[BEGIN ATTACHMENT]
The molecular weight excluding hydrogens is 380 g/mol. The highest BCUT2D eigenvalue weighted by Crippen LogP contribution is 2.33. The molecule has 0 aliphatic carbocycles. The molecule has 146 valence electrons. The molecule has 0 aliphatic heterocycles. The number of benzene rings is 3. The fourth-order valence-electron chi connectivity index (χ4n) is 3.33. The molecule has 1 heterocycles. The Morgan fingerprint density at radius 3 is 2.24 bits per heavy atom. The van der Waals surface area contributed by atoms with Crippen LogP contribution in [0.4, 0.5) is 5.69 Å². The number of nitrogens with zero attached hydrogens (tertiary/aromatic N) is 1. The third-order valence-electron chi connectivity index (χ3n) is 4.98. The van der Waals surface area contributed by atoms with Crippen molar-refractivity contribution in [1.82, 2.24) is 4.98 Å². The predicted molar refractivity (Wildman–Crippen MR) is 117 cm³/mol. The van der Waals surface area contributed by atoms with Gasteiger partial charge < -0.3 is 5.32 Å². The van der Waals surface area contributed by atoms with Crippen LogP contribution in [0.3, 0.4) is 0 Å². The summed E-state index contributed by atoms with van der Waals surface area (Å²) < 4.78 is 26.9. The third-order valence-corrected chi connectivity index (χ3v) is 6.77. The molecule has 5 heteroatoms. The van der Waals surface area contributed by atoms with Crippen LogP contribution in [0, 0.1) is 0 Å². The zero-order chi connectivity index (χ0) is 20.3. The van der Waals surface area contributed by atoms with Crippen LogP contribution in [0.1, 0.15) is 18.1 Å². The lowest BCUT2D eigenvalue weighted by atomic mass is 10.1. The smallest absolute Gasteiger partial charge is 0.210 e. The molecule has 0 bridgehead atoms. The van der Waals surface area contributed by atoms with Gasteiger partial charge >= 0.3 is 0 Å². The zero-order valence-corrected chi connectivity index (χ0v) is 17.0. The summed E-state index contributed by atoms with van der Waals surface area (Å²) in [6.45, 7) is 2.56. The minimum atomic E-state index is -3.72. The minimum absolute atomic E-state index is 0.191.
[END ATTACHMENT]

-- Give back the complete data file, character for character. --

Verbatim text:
The molecular weight excluding hydrogens is 380 g/mol. The highest BCUT2D eigenvalue weighted by Crippen LogP contribution is 2.33. The molecule has 0 aliphatic carbocycles. The molecule has 146 valence electrons. The molecule has 0 aliphatic heterocycles. The number of benzene rings is 3. The fourth-order valence-electron chi connectivity index (χ4n) is 3.33. The molecule has 1 heterocycles. The Morgan fingerprint density at radius 3 is 2.24 bits per heavy atom. The van der Waals surface area contributed by atoms with Crippen LogP contribution in [0.4, 0.5) is 5.69 Å². The number of nitrogens with zero attached hydrogens (tertiary/aromatic N) is 1. The third-order valence-electron chi connectivity index (χ3n) is 4.98. The van der Waals surface area contributed by atoms with Crippen molar-refractivity contribution in [1.82, 2.24) is 4.98 Å². The predicted molar refractivity (Wildman–Crippen MR) is 117 cm³/mol. The van der Waals surface area contributed by atoms with Gasteiger partial charge < -0.3 is 5.32 Å². The van der Waals surface area contributed by atoms with Crippen LogP contribution in [0.3, 0.4) is 0 Å². The summed E-state index contributed by atoms with van der Waals surface area (Å²) < 4.78 is 26.9. The third-order valence-corrected chi connectivity index (χ3v) is 6.77. The molecule has 5 heteroatoms. The van der Waals surface area contributed by atoms with Crippen LogP contribution in [0, 0.1) is 0 Å². The zero-order chi connectivity index (χ0) is 20.3. The van der Waals surface area contributed by atoms with Crippen LogP contribution in [0.1, 0.15) is 18.1 Å². The lowest BCUT2D eigenvalue weighted by atomic mass is 10.1. The smallest absolute Gasteiger partial charge is 0.210 e. The molecule has 0 bridgehead atoms. The van der Waals surface area contributed by atoms with Gasteiger partial charge >= 0.3 is 0 Å². The zero-order valence-corrected chi connectivity index (χ0v) is 17.0. The summed E-state index contributed by atoms with van der Waals surface area (Å²) in [6.45, 7) is 2.56. The minimum atomic E-state index is -3.72. The minimum absolute atomic E-state index is 0.191.